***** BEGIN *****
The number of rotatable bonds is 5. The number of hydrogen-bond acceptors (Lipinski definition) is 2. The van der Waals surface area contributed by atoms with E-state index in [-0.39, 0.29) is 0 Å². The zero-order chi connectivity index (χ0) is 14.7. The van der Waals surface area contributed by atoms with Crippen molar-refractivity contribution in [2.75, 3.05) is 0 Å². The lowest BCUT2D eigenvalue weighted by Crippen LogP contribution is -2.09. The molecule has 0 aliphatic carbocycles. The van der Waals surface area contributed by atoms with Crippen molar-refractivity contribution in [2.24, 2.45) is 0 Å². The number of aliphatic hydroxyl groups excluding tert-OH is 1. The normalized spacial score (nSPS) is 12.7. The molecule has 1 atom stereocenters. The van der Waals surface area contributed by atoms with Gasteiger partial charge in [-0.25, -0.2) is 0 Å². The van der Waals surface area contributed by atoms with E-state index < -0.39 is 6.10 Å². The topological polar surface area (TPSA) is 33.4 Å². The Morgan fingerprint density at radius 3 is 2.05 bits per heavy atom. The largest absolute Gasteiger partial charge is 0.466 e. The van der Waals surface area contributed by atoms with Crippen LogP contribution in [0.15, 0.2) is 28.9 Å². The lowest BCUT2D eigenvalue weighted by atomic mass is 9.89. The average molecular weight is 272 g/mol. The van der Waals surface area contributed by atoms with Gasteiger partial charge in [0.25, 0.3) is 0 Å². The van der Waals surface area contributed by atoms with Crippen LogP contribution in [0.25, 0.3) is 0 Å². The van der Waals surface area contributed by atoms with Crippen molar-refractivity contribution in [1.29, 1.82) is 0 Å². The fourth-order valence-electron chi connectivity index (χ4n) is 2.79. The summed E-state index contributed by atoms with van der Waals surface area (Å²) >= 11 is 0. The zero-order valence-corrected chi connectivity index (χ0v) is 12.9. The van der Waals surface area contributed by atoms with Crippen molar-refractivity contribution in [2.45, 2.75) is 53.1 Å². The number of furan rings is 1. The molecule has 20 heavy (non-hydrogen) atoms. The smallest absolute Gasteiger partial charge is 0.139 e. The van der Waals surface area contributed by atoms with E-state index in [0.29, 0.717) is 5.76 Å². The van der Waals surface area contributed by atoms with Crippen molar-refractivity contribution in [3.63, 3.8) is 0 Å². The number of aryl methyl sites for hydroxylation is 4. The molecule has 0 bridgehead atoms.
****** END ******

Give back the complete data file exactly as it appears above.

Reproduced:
The number of rotatable bonds is 5. The number of hydrogen-bond acceptors (Lipinski definition) is 2. The van der Waals surface area contributed by atoms with E-state index in [-0.39, 0.29) is 0 Å². The zero-order chi connectivity index (χ0) is 14.7. The van der Waals surface area contributed by atoms with Crippen molar-refractivity contribution in [2.75, 3.05) is 0 Å². The lowest BCUT2D eigenvalue weighted by Crippen LogP contribution is -2.09. The molecule has 0 aliphatic carbocycles. The van der Waals surface area contributed by atoms with Crippen molar-refractivity contribution in [2.24, 2.45) is 0 Å². The number of aliphatic hydroxyl groups excluding tert-OH is 1. The normalized spacial score (nSPS) is 12.7. The molecule has 1 atom stereocenters. The van der Waals surface area contributed by atoms with Gasteiger partial charge in [-0.25, -0.2) is 0 Å². The van der Waals surface area contributed by atoms with E-state index < -0.39 is 6.10 Å². The topological polar surface area (TPSA) is 33.4 Å². The Morgan fingerprint density at radius 3 is 2.05 bits per heavy atom. The largest absolute Gasteiger partial charge is 0.466 e. The van der Waals surface area contributed by atoms with Crippen LogP contribution in [0.15, 0.2) is 28.9 Å². The lowest BCUT2D eigenvalue weighted by atomic mass is 9.89. The average molecular weight is 272 g/mol. The van der Waals surface area contributed by atoms with Gasteiger partial charge in [0.25, 0.3) is 0 Å². The van der Waals surface area contributed by atoms with Crippen LogP contribution in [0.25, 0.3) is 0 Å². The van der Waals surface area contributed by atoms with Crippen molar-refractivity contribution in [1.29, 1.82) is 0 Å². The fourth-order valence-electron chi connectivity index (χ4n) is 2.79. The summed E-state index contributed by atoms with van der Waals surface area (Å²) >= 11 is 0. The zero-order valence-corrected chi connectivity index (χ0v) is 12.9. The van der Waals surface area contributed by atoms with Crippen molar-refractivity contribution in [2.45, 2.75) is 53.1 Å². The number of furan rings is 1. The molecule has 20 heavy (non-hydrogen) atoms. The smallest absolute Gasteiger partial charge is 0.139 e. The van der Waals surface area contributed by atoms with E-state index in [0.29, 0.717) is 5.76 Å². The van der Waals surface area contributed by atoms with Crippen molar-refractivity contribution in [3.63, 3.8) is 0 Å². The number of aryl methyl sites for hydroxylation is 4. The molecule has 0 bridgehead atoms.